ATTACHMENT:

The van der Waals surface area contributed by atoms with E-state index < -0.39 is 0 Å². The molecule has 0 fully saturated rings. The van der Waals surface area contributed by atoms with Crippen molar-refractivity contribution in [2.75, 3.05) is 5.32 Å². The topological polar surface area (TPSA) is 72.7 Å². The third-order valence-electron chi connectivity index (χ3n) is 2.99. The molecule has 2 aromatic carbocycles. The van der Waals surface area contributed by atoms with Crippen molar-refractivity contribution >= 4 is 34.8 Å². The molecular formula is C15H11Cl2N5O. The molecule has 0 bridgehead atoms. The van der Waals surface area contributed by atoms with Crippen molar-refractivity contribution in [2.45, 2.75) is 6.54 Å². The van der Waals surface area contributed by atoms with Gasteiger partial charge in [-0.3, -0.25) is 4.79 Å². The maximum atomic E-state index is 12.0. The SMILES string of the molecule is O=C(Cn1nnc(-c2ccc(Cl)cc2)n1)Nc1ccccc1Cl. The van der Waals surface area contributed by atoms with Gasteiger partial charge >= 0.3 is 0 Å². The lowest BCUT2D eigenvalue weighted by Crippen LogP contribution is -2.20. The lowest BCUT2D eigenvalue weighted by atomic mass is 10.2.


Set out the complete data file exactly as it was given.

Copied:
The van der Waals surface area contributed by atoms with E-state index < -0.39 is 0 Å². The molecule has 0 fully saturated rings. The van der Waals surface area contributed by atoms with Crippen molar-refractivity contribution in [2.75, 3.05) is 5.32 Å². The topological polar surface area (TPSA) is 72.7 Å². The third-order valence-electron chi connectivity index (χ3n) is 2.99. The molecule has 2 aromatic carbocycles. The van der Waals surface area contributed by atoms with Crippen molar-refractivity contribution >= 4 is 34.8 Å². The molecular formula is C15H11Cl2N5O. The molecule has 0 bridgehead atoms. The van der Waals surface area contributed by atoms with Crippen molar-refractivity contribution in [2.45, 2.75) is 6.54 Å². The van der Waals surface area contributed by atoms with Gasteiger partial charge in [-0.3, -0.25) is 4.79 Å². The maximum atomic E-state index is 12.0. The SMILES string of the molecule is O=C(Cn1nnc(-c2ccc(Cl)cc2)n1)Nc1ccccc1Cl. The van der Waals surface area contributed by atoms with Gasteiger partial charge >= 0.3 is 0 Å². The lowest BCUT2D eigenvalue weighted by Crippen LogP contribution is -2.20. The lowest BCUT2D eigenvalue weighted by atomic mass is 10.2.